We know how important your involvement is in your child's education - we also know how difficult it can be to stay on top of all of the important steps in planning and preparing for college.  

Below you'll find this month's content - LEARN (info to know), DO (action to take), and TIPS (insights for success)



The Junior Year is Pivotal

Sometimes the 10th and 11th grade years might seem like the “middle child” – getting lost between the excitement that was freshman year and the enchantment of senior year, but where your student’s future is concerned, 11th grade is a big deal!  

Junior year courses, and the grades earned in those courses, are the last ones that colleges will see before deciding if they are accepted.  Take a second to consider that statement – these experiences and outcomes are like the final impression is left by your student – the grand finale, the closing remarks, the exclamation point…

This is the year for them to show academic bravado: even if previous grades have been lackluster, now is a time to show colleges that your son or daughter can do well and that they understand the importance of their education now and into their future. 

This is also the year where teacher relationships matter most: when your student need those ever-important letters of recommendation for college, it will be these teachers that they will most likely come back to for assistance and support. 

To compound the importance of the Junior Year, this is also the year of the “standardized test.”  The ACT and SAT are important pieces of the college application.  That being said, it is important to keep them in perspective:

  • Neither the ACT or SAT can predict future success.
  • These tests do not measure intelligence.
  • Standardized tests cannot prove self-worth.

Now, these tests do have an important place in college admissions, so they must be taken seriously.  If they aren’t feeling confident, a tutor can help them feel more ready for these tests.  Remember, we want them to feel confident enough to do their very best and the right college for your student will appreciate their grades, scores, and all of the other involvements that make them a great candidate.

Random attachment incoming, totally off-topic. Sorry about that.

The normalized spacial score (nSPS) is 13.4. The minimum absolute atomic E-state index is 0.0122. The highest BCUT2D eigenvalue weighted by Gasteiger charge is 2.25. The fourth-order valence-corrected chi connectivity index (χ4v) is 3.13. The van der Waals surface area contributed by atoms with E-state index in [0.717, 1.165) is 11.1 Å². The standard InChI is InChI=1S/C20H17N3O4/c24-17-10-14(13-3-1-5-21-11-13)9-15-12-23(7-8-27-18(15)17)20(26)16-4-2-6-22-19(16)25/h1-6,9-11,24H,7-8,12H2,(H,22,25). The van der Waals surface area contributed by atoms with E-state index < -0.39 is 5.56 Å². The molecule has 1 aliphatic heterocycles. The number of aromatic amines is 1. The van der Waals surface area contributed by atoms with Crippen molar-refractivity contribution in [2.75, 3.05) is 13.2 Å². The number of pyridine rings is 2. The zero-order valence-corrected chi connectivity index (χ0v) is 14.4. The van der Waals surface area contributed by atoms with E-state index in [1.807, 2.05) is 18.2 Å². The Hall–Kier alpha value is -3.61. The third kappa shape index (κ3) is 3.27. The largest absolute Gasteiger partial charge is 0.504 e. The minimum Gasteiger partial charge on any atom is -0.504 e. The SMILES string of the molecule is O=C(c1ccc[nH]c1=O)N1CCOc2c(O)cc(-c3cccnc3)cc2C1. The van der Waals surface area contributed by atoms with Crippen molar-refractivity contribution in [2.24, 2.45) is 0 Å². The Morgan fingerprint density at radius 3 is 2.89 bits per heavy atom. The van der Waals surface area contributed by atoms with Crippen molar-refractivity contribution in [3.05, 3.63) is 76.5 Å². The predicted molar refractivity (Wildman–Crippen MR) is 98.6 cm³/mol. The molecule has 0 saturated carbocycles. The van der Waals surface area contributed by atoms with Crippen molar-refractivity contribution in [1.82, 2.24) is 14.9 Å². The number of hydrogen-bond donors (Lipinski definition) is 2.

Finally, junior year is when your family will do the bulk of the college research.  Looking into schools, doing research, meeting with college reps, and going on visits will help your student better understand what they want and need in a school and which ones can give them the best of all worlds without breaking the bank.  While this process can be daunting, it can also be exciting – help your student remember that.

Are you stressed about the Junior Year?  Don’t be.  Take your time to understand what is in store, help your son or daughter find balance in their life (academics, relationships, and activities), and take each step one at a time.  You’ll get through this…together!


Help Them Choose Wisely

They are most likely finalizing their junior course selections during this time of year.  As those classes will make up the vast majority of their daily lives (in school and regarding homework), help them pick the right courses for them and their future plans.

This means balancing their academic load so that they can be successful with their grades.  This also means balancing their emotional and relational load so that they can avoid the added stress of the junior year.

They may seem like they’re growing up fast – they are still kids and need sleep, downtime, and even fun time in order to maintain physical, emotional, and spiritual well-being.  

TIP #1

A fresh start - The new semester is a time to start again!  In most classes, students start fresh with their grades and can even be re-energized in their motivation and effort.  Encourage your student to wipe away any doubt that lingers from before and to begin anew with renewed vigor! 

TIP #2 

Renewed Energy – With the start of a new semester comes the opportunity for renewed energy and effort in academics, activities, and even relationships.  New semesters often mean slight changes in schedules (during and after school).  Help your son or daughter see this new semester as a great way to learn from past and make positive improvements for success this coming spring.

Know of a school that could use additional support with college readiness?

We also offer Student Curriculum to schools and provide Parent Education on College Planning.  Additionally, we work with schools and districts to increase the college readiness of their students.  Learn more by clicking here.